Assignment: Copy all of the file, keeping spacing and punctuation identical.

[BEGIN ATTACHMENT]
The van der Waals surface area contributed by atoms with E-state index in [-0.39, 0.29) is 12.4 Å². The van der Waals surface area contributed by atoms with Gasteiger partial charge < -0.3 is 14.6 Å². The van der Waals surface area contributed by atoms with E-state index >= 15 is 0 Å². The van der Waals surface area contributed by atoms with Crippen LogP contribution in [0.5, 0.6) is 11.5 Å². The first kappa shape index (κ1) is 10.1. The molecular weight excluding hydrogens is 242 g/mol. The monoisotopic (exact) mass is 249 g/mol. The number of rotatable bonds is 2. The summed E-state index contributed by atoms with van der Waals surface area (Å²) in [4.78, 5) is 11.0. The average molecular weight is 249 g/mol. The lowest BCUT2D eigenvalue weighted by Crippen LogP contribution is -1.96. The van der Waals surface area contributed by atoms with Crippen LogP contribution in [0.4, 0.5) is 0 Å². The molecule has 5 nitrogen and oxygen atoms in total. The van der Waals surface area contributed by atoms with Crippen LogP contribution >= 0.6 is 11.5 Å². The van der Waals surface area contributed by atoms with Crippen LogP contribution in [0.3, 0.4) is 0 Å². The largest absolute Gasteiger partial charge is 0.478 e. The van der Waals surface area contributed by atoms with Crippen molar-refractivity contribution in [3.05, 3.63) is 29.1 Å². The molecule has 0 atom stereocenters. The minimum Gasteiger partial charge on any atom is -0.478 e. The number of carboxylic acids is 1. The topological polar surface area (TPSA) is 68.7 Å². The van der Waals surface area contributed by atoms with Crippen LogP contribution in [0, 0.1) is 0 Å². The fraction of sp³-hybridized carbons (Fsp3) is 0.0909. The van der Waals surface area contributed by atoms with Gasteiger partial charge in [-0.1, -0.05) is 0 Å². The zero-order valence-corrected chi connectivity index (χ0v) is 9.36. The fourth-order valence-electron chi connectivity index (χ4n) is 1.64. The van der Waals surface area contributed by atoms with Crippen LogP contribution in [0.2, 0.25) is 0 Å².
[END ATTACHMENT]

The van der Waals surface area contributed by atoms with E-state index in [-0.39, 0.29) is 12.4 Å². The van der Waals surface area contributed by atoms with Gasteiger partial charge < -0.3 is 14.6 Å². The van der Waals surface area contributed by atoms with E-state index >= 15 is 0 Å². The van der Waals surface area contributed by atoms with Crippen LogP contribution in [0.5, 0.6) is 11.5 Å². The first kappa shape index (κ1) is 10.1. The molecular weight excluding hydrogens is 242 g/mol. The monoisotopic (exact) mass is 249 g/mol. The number of rotatable bonds is 2. The summed E-state index contributed by atoms with van der Waals surface area (Å²) in [4.78, 5) is 11.0. The average molecular weight is 249 g/mol. The lowest BCUT2D eigenvalue weighted by Crippen LogP contribution is -1.96. The van der Waals surface area contributed by atoms with Crippen LogP contribution in [0.4, 0.5) is 0 Å². The molecule has 5 nitrogen and oxygen atoms in total. The van der Waals surface area contributed by atoms with Crippen LogP contribution >= 0.6 is 11.5 Å². The van der Waals surface area contributed by atoms with Crippen LogP contribution in [0.3, 0.4) is 0 Å². The largest absolute Gasteiger partial charge is 0.478 e. The van der Waals surface area contributed by atoms with Crippen molar-refractivity contribution in [3.05, 3.63) is 29.1 Å². The molecule has 0 atom stereocenters. The minimum Gasteiger partial charge on any atom is -0.478 e. The number of carboxylic acids is 1. The topological polar surface area (TPSA) is 68.7 Å². The van der Waals surface area contributed by atoms with Crippen LogP contribution in [0, 0.1) is 0 Å². The fraction of sp³-hybridized carbons (Fsp3) is 0.0909. The van der Waals surface area contributed by atoms with Gasteiger partial charge in [-0.1, -0.05) is 0 Å². The zero-order valence-corrected chi connectivity index (χ0v) is 9.36. The fourth-order valence-electron chi connectivity index (χ4n) is 1.64. The van der Waals surface area contributed by atoms with Crippen LogP contribution in [0.2, 0.25) is 0 Å².